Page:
Kboards’ Writers’ Cafe forum is a good source for information about writing and publishing. It’s also a treasure-house of inspiration for blog posts. A common saying is that if you’re smart enough to write a novel, you’re smart enough to learn how to give your book the best possible chance of being bought and read. I wish that was true, but some of the questions that writers ask on Writers’ Cafe and elsewhere almost disprove it.
So we have a writer who’s published one book and seen zero sales. For close to a year. And he now asks whether anyone buys books in his genre. Kboards is a pretty supportive place to bring your troubles to, but members don’t hesitate to tell you exactly what you’re doing wrong. Naturally, this became a very active thread. After reading through it, then taking a quick glance at the book on Amazon, it would be appropriate to ask what mistakes the writer has not made. He seems to have hit every possible one right on the mark.
First, the cover. Not only is it unmistakably self-created, it could serve as the definition of a “nothing” cover. It is bland, boring, and completely uninformative about the genre it’s covering. By the way, the same could be said for the writer’s web site, but that’s a side issue. Just listing the problems commented on by board members, we have: a blurb so short and generic that it conveys absolutely nothing about the story. An unnecessary introduction, and writing that is barely adequate, with punctuation and tense errors. poor pacing, and too much exposition.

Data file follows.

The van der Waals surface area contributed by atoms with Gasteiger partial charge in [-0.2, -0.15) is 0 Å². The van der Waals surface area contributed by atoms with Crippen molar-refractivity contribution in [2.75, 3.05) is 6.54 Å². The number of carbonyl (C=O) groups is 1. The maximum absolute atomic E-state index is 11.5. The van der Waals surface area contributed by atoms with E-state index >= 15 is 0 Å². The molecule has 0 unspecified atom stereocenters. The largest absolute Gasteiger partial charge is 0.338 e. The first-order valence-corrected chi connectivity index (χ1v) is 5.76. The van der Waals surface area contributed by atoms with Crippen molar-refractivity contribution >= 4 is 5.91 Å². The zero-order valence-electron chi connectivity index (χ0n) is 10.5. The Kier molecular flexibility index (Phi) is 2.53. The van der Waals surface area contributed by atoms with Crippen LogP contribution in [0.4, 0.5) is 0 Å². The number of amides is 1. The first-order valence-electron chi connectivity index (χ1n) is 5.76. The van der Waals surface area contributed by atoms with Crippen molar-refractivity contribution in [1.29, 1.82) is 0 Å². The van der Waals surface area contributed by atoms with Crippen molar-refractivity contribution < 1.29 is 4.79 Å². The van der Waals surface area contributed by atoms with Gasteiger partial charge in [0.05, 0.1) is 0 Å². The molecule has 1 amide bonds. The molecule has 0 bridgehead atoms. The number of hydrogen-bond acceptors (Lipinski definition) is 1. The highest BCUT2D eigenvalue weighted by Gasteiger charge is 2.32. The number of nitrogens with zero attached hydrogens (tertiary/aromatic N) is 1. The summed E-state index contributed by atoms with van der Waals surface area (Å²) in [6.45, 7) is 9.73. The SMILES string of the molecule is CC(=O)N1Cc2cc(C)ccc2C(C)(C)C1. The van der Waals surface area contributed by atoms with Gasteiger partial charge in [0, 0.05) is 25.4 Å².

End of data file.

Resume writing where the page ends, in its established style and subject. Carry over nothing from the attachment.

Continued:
To add to the problems, the novel is the first of a series, by an unknown author, and the second volume still hasn’t appeared after almost a year. The writer has also failed to make use of keywords that would place the book in as many appropriate categories as possible.
Promotion has apparently consisted of giving away copies. Period. And the website I mentioned has nothing on it to attract readers or tell them what the book is about. It’s difficult even to find sales links.
Here we have someone who wrote and published a book, waited nearly a year to ask what was wrong, and wanted to blame it all on the genre. In that amount of time, he could have read any number of books and articles on writing technique, publishing, promotion, etc. How smart is that?
Has the writer come back to the forum to comment, to thank the people who offered help, even a free cover, or to ask for specifics in some areas? Not so far, in over 24 hours.